Netflix’s ‘Spirit Rangers’ debuts on Indigenous Peoples Day | Local

When Netflix’s 220 million subscribers log into their accounts on Monday, they’ll find a new animated series called “Spirit Rangers.”

The show was created by “the Avengers” of native writers, producers, and voice actors. This can be seen through the 20 episodes that were released on the Day of the Indigenous Peoples.

The show is the first children’s show in the US to be created by a native woman, according to Netflix.

He joins the animated world of on-screen Indigenous characters, including PBS Kids’ “Molly of Denali” released in 2019.

“Spirit Rangers” follows a modern day native family who lives and works in a national park. The three main characters are Kodi, Summer, and Eddy Skycedar, who share a secret that allows them to transform into animals to protect their home. Together, the indigenous children take on many challenges, from helping a lost thunderbird to waking up a sleeping sun.

“Spirit Rangers” was created by Chumash citizen Karissa Valencia, who joined “The ICT Newscast with Aliyah Chavez” in September to say that the project was a labor of love.

“I am particularly proud of our all-native writing staff. That was something I told Netflix I really wanted when I pitched the show,” Valencia said. “That’s where the heart of the series really lies.”







Spirit Rangers Writing Staff

“Spirit Rangers” was created by a team of native writers.




Voice actors are some that many might recognize.

Talon Proc-Aflord plays Eddy; Wacinyeya Iwasaka Yracheta plays Kodi while Isis Celilo Rogers plays Summer.

Other cast members include Devery Jacobs, Tantoo Cardinal, Wes Studi, and Brook Simpson, among others.

Valencia says her team wanted to show the diversity of indigenous people in the show. This is why Kodi, Summer, and Eddy have different skin tones, hair, and eye colors.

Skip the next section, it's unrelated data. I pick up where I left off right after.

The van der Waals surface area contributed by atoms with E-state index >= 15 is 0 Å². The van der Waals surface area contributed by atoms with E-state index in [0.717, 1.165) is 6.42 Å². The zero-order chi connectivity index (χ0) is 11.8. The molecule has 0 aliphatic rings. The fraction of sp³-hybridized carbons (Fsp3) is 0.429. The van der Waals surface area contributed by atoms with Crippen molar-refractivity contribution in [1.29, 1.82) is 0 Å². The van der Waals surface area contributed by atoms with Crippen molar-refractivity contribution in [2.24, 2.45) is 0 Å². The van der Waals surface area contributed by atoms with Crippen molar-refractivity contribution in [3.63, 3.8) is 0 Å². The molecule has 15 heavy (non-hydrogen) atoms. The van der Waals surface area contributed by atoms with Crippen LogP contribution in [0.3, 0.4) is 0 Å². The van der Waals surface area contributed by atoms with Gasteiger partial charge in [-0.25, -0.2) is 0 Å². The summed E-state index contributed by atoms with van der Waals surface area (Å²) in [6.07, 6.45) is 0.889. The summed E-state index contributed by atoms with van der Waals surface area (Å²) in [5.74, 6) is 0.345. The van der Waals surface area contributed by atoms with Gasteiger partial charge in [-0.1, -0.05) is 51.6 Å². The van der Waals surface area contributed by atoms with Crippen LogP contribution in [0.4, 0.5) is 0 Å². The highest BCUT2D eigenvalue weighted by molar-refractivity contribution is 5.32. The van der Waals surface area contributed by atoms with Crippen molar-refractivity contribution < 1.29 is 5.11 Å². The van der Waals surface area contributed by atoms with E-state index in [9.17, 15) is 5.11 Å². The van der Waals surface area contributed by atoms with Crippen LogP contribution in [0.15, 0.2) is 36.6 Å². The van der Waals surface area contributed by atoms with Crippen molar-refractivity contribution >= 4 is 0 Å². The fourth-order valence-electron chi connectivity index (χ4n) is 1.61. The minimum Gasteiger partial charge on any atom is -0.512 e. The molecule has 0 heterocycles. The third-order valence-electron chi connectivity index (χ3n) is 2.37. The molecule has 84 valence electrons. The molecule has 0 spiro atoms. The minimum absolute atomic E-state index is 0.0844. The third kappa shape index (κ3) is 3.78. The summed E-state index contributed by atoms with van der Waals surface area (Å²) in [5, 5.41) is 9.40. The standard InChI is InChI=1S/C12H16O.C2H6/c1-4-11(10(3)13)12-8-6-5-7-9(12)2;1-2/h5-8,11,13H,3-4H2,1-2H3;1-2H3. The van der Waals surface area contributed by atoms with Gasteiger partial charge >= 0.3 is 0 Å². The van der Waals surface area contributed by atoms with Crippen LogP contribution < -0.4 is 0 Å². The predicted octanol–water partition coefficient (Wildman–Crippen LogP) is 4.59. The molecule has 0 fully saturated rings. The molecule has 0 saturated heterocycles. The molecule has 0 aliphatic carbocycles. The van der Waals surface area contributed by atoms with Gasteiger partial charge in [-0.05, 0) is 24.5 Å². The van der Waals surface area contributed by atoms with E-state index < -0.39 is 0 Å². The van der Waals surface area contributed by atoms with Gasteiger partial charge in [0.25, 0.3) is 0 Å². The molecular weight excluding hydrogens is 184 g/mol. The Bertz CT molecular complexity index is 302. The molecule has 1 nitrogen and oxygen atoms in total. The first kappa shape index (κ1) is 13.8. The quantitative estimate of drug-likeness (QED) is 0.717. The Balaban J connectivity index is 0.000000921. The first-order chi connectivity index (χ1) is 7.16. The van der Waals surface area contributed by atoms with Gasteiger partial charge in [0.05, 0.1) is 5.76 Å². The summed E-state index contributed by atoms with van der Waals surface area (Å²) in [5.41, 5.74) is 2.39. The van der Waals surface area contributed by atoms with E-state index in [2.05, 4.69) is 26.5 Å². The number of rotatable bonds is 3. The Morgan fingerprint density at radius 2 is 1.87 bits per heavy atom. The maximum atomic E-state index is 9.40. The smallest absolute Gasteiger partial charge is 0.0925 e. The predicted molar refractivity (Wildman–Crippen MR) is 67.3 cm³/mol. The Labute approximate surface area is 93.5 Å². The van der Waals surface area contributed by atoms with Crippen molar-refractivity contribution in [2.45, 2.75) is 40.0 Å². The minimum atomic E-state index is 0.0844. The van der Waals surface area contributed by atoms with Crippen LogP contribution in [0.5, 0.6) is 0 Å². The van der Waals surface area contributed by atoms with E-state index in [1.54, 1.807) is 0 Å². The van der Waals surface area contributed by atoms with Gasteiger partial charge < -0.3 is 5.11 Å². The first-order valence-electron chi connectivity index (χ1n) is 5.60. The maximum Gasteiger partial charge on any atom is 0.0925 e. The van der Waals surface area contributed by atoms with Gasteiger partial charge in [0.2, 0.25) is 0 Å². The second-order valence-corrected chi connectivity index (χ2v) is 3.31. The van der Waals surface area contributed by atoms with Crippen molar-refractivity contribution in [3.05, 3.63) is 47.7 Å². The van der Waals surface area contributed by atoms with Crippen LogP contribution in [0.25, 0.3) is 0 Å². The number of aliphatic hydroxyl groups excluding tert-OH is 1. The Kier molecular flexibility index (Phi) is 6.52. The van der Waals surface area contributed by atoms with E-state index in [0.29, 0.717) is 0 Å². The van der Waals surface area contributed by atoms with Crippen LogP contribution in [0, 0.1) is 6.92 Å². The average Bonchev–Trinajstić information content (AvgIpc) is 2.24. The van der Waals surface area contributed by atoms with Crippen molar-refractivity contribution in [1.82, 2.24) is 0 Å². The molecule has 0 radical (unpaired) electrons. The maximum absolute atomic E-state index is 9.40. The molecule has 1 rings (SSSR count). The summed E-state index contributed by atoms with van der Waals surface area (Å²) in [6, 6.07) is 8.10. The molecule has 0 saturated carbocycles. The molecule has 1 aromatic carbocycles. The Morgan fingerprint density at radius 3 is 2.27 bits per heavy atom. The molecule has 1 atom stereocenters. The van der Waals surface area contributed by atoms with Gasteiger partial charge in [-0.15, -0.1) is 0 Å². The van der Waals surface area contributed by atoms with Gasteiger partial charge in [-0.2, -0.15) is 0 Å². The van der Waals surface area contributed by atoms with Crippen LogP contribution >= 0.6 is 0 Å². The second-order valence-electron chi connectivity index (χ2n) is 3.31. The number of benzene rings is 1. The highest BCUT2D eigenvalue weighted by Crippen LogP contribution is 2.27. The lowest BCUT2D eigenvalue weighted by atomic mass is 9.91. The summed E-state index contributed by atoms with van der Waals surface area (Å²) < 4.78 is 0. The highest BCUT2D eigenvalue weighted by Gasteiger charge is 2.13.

The three main characters, the Skycedars, belong to two tribes: the Chumash and the Cowlitz.

“When I wanted the family to be multi-tribal, I obviously went to my tribe to ask their permission,” Valencia said.

He went to one of “Spirit Rangers” writers Joey Clift, Cowlitz, with the idea of ​​including his tribe.

“Joey had a big meeting with his tribe and the elders to ask their permission. And they said yes,” Valencia said.

“We are incredibly proud to see the Cowlitz Indian Tribe represented on the Netflix platform and commend the “Spirit Rangers” team for their inclusive and culturally appropriate approach to producing the show,” said Patty Kinswa-Gaiser, president of the Netflix General Counsel. the Cowlitz Indian Tribe.

“It has been a great joy to show a beautiful indigenous family,” said Valencia. “I can’t wait for everyone to see it.”


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Aliyah Chavez, Kewa Pueblo, is the host and editorial director of the ICT Newscast. Follow her on Twitter: @aliyahjchavez.

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